Weight: Male: 7–14 kg, Female: 7–14 kg
Height: 1 foot, 2 inches to 1 foot, 3 inches tall at ...
Colors: Black, Tri-color, Silver, Red, Tan, Brown, White & Buff
Life span: 12 – 15 years
Known as the "Merry Cocker", the American Cocker Spaniel breed standard defines the ideal dog of the breed as being "equable in temperament with no suggestion of timidity." The breed ranks 20th in Stanley Coren's The Intelligence of Dogs, a rating that indicates good "Working or Obedience Intelligence", or trainability. IQ tests run on a variety of breeds in the 1950s and 1960s showed that the American Cocker performed the best when tested on its ability to show restraint and delayed response to a trigger, a trait which was put down to the breed's bred-in ability when hunting to freeze upon finding a bird before flushing it out on command. However, they proved to be the worst breed tested when it came to manipulating objects with their paws, for instance uncovering a dish of food or pulling on a string.
With a good level of socialisation at an early age, an American Cocker can get along with people, children, other dogs and other pets. This breed seems to have a perpetually wagging tail and prefers to be around people; it is not best suited to the backyard alone. Cockers can be easily stressed by loud noises and by rough treatment or handling.
Members of the breed were originally used as hunting dogs, but increased in popularity as a show dog. It was bred more and more in conformation with the breed standard, resulting in certain attributes, such as a long coat, which no longer make it an ideal working dog.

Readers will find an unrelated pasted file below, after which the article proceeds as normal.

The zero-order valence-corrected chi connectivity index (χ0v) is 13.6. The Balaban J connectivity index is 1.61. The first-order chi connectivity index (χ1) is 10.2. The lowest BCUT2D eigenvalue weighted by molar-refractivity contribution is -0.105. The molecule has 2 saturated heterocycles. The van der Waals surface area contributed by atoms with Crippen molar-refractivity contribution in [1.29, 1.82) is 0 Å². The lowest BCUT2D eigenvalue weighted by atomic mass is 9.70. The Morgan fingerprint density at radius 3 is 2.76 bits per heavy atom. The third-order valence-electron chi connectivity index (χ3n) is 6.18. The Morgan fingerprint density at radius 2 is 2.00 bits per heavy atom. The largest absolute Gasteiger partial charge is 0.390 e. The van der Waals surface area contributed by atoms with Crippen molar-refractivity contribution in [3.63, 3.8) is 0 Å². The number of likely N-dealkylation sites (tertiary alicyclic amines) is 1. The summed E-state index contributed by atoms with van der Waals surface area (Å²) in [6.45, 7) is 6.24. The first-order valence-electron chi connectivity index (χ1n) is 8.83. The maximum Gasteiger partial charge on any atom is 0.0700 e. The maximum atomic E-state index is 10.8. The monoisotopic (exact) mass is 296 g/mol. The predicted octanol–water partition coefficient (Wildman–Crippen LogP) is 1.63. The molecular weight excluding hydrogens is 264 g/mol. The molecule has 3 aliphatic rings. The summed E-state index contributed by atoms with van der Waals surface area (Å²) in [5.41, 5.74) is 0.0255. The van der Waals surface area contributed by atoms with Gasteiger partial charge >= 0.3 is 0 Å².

American Cocker Spaniels in UK and USA/Canada surveys had a median lifespan of about 10 to 11 years, which is on the low end of the typical range for purebred dogs, and one to two years less than other breeds of their size. The larger English Cocker Spaniel typically lives about a year longer than the American Cocker Spaniel. In a 2004 UK Kennel Club survey, the most common causes of death were cancer (23%), old age (20%), cardiac (8%), and immune-mediated (8%). In a 2003 USA/Canada Health Survey with a smaller sample size, the leading causes of death were cancer, hepatic disease, and immune-mediated.
American Cockers previously high popularity resulted in the breed frequently being bred by backyard breeders or in puppy mills. This indiscriminate breeding has increased the proliferation of breed related health issues in certain bloodlines.